— Harry Scull Jr./The Buffalo News/AP
The biggest issue so far for the 2012 political campaign? Medicare.
All it took was one special election in upstate New York, where a combustible proposal from Rep. Paul Ryan, R-Wis., to remake the Medicare system into a voucher program reshaped the political landscape in the traditionally conservative New York district outside of Buffalo.
See also: Senate rejects GOP's Medicare proposal.
Democrat Kathy Hochul's victory in a historically Republican district, which had never elected a Democrat, was fueled in large measure by older voters energized by the Medicare proposal. Preelection polls showed likely voters over 55 favored Hochul, a dramatic shift from the 2008 election in which John McCain swamped Barack Obama.
While Democrats are happy to keep the political spotlight on the Medicare debate, Republicans were shaken, and some began having second thoughts. Most Republican lawmakers, starting with House Speaker John Boehner of Ohio, are sticking with Ryan's prescription for Medicare, which would change it from a government-sponsored health insurance plan to a government subsidized purchase plan for private insurance. House Republicans voted overwhelmingly for the Ryan budget plan, including Medicare.
But fissures in the party are beginning to show.
A test vote in the Democrat-controlled Senate on the Ryan plan didn't pass, and there were five GOP defectors. Each showed a specific reason that could make Republicans vulnerable in the 2012 election. (All Democrats voted against it.) The GOP five were Sens. Scott Brown (Mass.), Susan Collins (Maine), Olympia Snowe (Maine), Lisa Murkowski (Alaska) and Rand Paul (Ky.).
Brown is facing a probable Democratic challenge next year in liberal-leaning Massachusetts. Snowe is likely to pick up a Tea Party challenger in the Republican primary, but appeared to be looking toward the general election in the more moderate state of Maine, as was Collins, who is not up next year but often burnishes her middle-of-the-road credentials. Murkowski owes her election to independents in Alaska, and her votes lately have showed it. Only Paul was an outlier, saying he voted "no" because the Ryan budget didn't make a large enough dent in the $14.3 trillion federal debt.
Congressional Democrats are delighted to see the focus on Medicare. Having lost control of the House last year, their majority in the Senate is tenuous, with 23 of the 33 Senate seats now held by Democrats at stake in 2012.
Impact on presidential politics
Presidential candidates are wobbly too. Former Minnesota Gov. Tim Pawlenty, pressed by reporters to support or criticize the Ryan plan, hedged only slightly in supporting it. He said he would sign it "if I can't have my own plan as president."
Former Utah Gov. Jon Huntsman also says he would have voted for the Ryan budget, including the Medicare provision. But former Massachusetts Gov. Mitt Romney, whose own health care plan for his state resembled President Obama's Affordable Care Act, said Ryan's plan is "not identical" to what he will propose. However, Romney praised Ryan's effort as going in the right direction. Rep. Ron Paul, R-Texas, also used the "right direction" phrase, but he said he does not "fully endorse it."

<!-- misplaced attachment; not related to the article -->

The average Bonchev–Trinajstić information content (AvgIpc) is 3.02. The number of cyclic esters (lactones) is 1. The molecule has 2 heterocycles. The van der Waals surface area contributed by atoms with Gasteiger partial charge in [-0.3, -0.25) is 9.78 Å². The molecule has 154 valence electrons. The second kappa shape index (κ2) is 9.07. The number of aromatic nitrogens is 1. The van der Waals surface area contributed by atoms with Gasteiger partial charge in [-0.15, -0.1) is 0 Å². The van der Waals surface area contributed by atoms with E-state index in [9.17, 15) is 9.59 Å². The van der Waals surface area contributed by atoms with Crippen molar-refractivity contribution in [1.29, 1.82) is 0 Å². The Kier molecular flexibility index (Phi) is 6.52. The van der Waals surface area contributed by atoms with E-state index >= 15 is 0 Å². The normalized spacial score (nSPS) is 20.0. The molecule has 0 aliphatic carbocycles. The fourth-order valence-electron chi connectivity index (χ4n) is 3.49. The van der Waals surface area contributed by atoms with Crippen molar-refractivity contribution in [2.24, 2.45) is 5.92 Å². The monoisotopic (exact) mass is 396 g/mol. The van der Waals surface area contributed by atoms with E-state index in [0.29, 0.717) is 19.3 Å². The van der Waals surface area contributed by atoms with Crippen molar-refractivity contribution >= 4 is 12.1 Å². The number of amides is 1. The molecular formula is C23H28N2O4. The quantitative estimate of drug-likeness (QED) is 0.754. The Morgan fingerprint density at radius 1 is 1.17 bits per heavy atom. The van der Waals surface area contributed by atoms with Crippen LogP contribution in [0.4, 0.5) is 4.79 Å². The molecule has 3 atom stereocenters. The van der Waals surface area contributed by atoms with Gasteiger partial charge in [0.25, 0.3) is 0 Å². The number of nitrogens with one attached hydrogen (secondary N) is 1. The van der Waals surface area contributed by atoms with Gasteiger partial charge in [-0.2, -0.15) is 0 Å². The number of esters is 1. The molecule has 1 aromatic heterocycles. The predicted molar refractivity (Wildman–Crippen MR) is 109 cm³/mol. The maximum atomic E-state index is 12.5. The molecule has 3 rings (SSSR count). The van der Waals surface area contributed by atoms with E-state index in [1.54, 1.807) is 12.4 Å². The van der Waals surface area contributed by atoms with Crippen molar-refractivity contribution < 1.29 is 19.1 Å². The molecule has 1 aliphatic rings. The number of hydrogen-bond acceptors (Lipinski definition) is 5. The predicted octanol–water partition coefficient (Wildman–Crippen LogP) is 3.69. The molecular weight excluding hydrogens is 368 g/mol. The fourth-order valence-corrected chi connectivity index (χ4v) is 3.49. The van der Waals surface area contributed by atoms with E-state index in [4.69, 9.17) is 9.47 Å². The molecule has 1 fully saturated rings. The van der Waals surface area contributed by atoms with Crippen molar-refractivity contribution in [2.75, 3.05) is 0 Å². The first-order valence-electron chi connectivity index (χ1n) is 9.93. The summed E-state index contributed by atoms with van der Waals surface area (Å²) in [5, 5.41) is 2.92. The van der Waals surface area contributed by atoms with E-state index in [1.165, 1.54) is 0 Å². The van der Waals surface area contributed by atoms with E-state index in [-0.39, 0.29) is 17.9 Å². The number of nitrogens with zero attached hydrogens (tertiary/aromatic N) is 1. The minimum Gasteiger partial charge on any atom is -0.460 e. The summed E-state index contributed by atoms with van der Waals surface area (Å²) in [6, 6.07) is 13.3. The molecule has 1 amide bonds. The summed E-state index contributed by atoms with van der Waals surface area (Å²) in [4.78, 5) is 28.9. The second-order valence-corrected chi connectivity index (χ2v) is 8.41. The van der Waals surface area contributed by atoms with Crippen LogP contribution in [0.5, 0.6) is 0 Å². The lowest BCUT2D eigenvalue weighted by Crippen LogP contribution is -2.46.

Former House Speaker Newt Gingrich made the biggest splash in early May by criticizing the Ryan plan as "social engineering," then backtracking, apologizing to Ryan and calling on Democrats not to use his words against him. That's a call unlikely to be heeded, particularly since Democrats believe the Medicare issue is what propelled Hochul to victory in New York.
"Medicare, Medicare, Medicare" were the reasons for the victory given by Rep. Steve Israel, D-N.Y., chairman of the Democratic Congressional Campaign Committee. There was also a third party candidate who took about 9 percent of the vote, and the Republican candidate, Jane Corwin, was slow to pick up on the fact that her race had been nationalized and become a magnet for big Democratic Party money.
Republicans, who admittedly did a poor job of explaining the Ryan Medicare proposals, have their work cut out for them as they begin an extended Memorial Day recess. They will be trying to put the Medicare proposal in the larger context of budget cutting while returning to economic issues, which put Democrats on the defensive.
Boehner, however, is in the position of defending his House Republicans who voted for the plan, even though the plan has no chance of becoming law. As the recess began, Boehner sought to turn the tables, saying that the Ryan plan was the only one out there that would save Medicare because without radical changes Medicare will go broke in the next decade.
"The Democrats' plan is to do nothing," he said, adding that the Medicare and Social Security Trustees report released in May said that "doing nothing means the Medicare plan will go bankrupt and seniors' benefits will be cut."
Democrats dispute this, saying they would not let Medicare fail, though they have sought to attack Republicans rather than prescribe a solution of their own. Ironically, it was Republicans who attacked Democrats in the 2010 midterm elections, which brought them to power in the House, saying that the Obama health care overhaul will cut $500 billion out of Medicare. Democrats dispute the figure, saying that the $500 billion figure refers to future savings projected by the Obama health plan and limited to the Medicare Advantage plans.
Elaine S. Povich is a veteran Washington reporter.